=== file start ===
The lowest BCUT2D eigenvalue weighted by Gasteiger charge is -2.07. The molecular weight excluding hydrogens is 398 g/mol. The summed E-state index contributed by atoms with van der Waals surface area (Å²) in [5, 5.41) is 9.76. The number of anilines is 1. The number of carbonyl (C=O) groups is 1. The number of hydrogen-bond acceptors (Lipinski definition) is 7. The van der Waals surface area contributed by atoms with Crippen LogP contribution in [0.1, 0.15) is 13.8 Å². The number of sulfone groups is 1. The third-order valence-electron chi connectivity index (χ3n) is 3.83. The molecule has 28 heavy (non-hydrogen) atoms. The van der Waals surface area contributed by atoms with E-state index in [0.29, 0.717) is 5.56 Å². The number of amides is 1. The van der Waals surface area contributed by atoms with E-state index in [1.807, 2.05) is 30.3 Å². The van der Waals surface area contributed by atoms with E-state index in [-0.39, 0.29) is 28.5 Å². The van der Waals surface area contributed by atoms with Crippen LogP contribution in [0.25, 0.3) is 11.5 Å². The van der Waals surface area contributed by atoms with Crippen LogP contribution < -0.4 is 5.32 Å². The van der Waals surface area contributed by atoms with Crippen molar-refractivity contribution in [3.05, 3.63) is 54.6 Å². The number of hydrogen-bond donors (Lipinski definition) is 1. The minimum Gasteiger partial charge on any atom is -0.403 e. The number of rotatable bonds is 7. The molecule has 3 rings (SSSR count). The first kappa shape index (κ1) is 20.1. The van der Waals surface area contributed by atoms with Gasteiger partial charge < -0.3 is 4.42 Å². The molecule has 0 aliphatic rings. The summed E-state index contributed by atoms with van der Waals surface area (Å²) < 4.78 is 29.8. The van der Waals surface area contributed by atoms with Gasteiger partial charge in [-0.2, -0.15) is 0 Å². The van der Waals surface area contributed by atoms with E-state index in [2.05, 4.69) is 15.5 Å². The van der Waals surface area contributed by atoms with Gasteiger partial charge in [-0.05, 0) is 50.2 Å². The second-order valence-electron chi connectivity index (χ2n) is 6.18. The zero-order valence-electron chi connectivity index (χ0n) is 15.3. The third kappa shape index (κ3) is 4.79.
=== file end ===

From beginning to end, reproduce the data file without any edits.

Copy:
The lowest BCUT2D eigenvalue weighted by Gasteiger charge is -2.07. The molecular weight excluding hydrogens is 398 g/mol. The summed E-state index contributed by atoms with van der Waals surface area (Å²) in [5, 5.41) is 9.76. The number of anilines is 1. The number of carbonyl (C=O) groups is 1. The number of hydrogen-bond acceptors (Lipinski definition) is 7. The van der Waals surface area contributed by atoms with Crippen LogP contribution in [0.1, 0.15) is 13.8 Å². The number of sulfone groups is 1. The third-order valence-electron chi connectivity index (χ3n) is 3.83. The molecule has 28 heavy (non-hydrogen) atoms. The van der Waals surface area contributed by atoms with E-state index in [0.29, 0.717) is 5.56 Å². The number of amides is 1. The van der Waals surface area contributed by atoms with E-state index in [1.807, 2.05) is 30.3 Å². The van der Waals surface area contributed by atoms with E-state index in [-0.39, 0.29) is 28.5 Å². The van der Waals surface area contributed by atoms with Crippen LogP contribution in [0.25, 0.3) is 11.5 Å². The van der Waals surface area contributed by atoms with Crippen LogP contribution < -0.4 is 5.32 Å². The van der Waals surface area contributed by atoms with Crippen molar-refractivity contribution in [3.05, 3.63) is 54.6 Å². The number of hydrogen-bond donors (Lipinski definition) is 1. The minimum Gasteiger partial charge on any atom is -0.403 e. The number of rotatable bonds is 7. The molecule has 3 rings (SSSR count). The first kappa shape index (κ1) is 20.1. The van der Waals surface area contributed by atoms with Gasteiger partial charge < -0.3 is 4.42 Å². The molecule has 0 aliphatic rings. The summed E-state index contributed by atoms with van der Waals surface area (Å²) < 4.78 is 29.8. The van der Waals surface area contributed by atoms with Gasteiger partial charge in [-0.2, -0.15) is 0 Å². The van der Waals surface area contributed by atoms with E-state index in [2.05, 4.69) is 15.5 Å². The van der Waals surface area contributed by atoms with Gasteiger partial charge in [-0.05, 0) is 50.2 Å². The second-order valence-electron chi connectivity index (χ2n) is 6.18. The zero-order valence-electron chi connectivity index (χ0n) is 15.3. The third kappa shape index (κ3) is 4.79.